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I have a new to me 05 Bonneville. The other night I got on and started to ride home. I had gone about 8 blocks when the bike died. I pulled over and tried to figure out what had happened. Everything was dead. No oil, neutral, or head light. Nothing when I try to start it. Had the bike towed home. Next day went to look at it the light of the day and make sure I hadn't just been stupid. Turned the key on still dead, As I sat on the bike I started pulling the levers and shifting the gears up and down while thinking about the problem when the power came on. I stopped right away and turned the fuel on and oulled out the choke. I then pressed the start botton and the power died again. I tried to make it come back on to no avail.
So far I've checked the battery, it shows 12.5v. I have it on the tender overnight just to make sure. I checked the fuses, both by eye and with a tester and they are good. I don't know how to go about trouble shooting the problem. All the info I can find begins with the bike not starting, not with the bike having no juice. My hanes manual comes tomorrow. Any help would be great
 

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I'd guess that your battery's dead. It's obviously got a little juice left in it but not enough. They don't last forever, get a new one.
 

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my o5 did the same thing, needed to tighten the cables real tight, if that is the battery that came in the bike, go buy a battery, no matter how many times you charge it, it will go dead, one of the cells have weaken.
 

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As I sat on the bike...when the power came on.
That would suggest to me a loose battery cable. Maybe the seat shifted just enough to make temporary contact? But you say you have a Battery Tender on it so the cables should be tight. Double check them anyway.

There is nothing you can do with the levers and switchgear that would cause the headlight to go out (assuming you do not have an early Euro-spec HL switch). Maybe a bad relay?

/Mike
 

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Discussion Starter #6
from no electrics to a little bit

After charging overnight the battery still reads 12.2v. I put it back in and still nothing. I rechecked the fuses and tried the key again and had power! I tried to start the bike, it clicked and the lights went off but it least now it sounded like a run down battery. I just talked to the guy I bought the bike from and he told me that that is the battery that was in the bike when he got it from the auction and it had been sitting for a year and half. My next step I think is to get a new, fully charged battery and try that.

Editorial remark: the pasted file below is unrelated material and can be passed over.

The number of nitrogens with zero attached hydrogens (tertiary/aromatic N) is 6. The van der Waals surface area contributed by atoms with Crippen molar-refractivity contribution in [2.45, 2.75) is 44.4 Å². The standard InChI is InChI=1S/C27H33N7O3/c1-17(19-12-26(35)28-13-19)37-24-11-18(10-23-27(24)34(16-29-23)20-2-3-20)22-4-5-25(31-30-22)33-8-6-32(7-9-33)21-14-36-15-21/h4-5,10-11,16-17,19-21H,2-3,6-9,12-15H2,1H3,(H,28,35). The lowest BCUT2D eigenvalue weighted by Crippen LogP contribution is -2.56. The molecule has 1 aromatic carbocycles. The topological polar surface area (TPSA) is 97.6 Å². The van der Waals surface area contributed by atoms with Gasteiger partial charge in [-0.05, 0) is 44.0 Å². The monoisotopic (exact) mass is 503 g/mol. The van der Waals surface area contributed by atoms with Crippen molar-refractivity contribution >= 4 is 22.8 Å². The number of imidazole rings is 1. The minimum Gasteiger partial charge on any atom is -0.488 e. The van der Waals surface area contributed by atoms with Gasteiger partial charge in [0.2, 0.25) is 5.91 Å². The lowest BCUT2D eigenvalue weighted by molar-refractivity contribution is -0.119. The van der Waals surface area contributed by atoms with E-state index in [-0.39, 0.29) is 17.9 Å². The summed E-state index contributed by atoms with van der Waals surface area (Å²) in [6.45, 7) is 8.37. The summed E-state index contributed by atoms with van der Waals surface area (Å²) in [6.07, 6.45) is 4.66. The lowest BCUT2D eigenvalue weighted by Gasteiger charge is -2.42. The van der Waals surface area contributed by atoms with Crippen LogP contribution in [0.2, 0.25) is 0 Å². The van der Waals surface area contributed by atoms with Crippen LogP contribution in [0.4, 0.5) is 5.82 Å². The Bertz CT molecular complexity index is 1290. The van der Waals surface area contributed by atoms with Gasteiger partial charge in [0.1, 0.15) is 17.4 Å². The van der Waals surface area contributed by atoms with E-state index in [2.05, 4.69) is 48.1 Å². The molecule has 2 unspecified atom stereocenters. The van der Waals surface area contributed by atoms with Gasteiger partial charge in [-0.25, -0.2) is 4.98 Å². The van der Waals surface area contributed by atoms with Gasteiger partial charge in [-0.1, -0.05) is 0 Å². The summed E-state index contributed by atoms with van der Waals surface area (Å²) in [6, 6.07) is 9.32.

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If that's the history of the bike, then I would definitely get a new battery before spending a lot more time looking for a problem. Would probably be a good idea to put the new one on your tender overnight before fitting it to be on the safe side. By the way, the lights will go out when you press the starter button as there is a relay that cuts power to them whilst the starter circuit is engaged to take the load off of the battery.
 

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Let there be juice!

I picked up a new battery this afternoon and started right up! I'm glad it was something so simple. I'm going to keep an eye on the charging system just to be sure, for the moment I'm done with my simulation of what it would have been like if I had bought an old Triumph! Thank you all for all your prompt replies. And all of them spot on! "Step One-start with a known good battery!"
 

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I hope my reply is received in the friendly spirit that it is being written :)

Turned the key on still dead, As I sat on the bike I started pulling the levers and shifting the gears up and down while thinking about the problem when the power came on. I stopped right away and turned the fuel on and oulled out the choke. I then pressed the start botton and the power died again. I tried to make it come back on to no avail.
So far I've checked the battery, it shows 12.5v. I have it on the tender overnight just to make sure. I checked the fuses, both by eye and with a tester and they are good. I don't know how to go about trouble shooting the problem.

I picked up a new battery this afternoon and started right up! I'm glad it was something so simple. I'm going to keep an eye on the charging system just to be sure, for the moment I'm done with my simulation of what it would have been like if I had bought an old Triumph! Thank you all for all your prompt replies. And all of them spot on! "Step One-start with a known good battery!"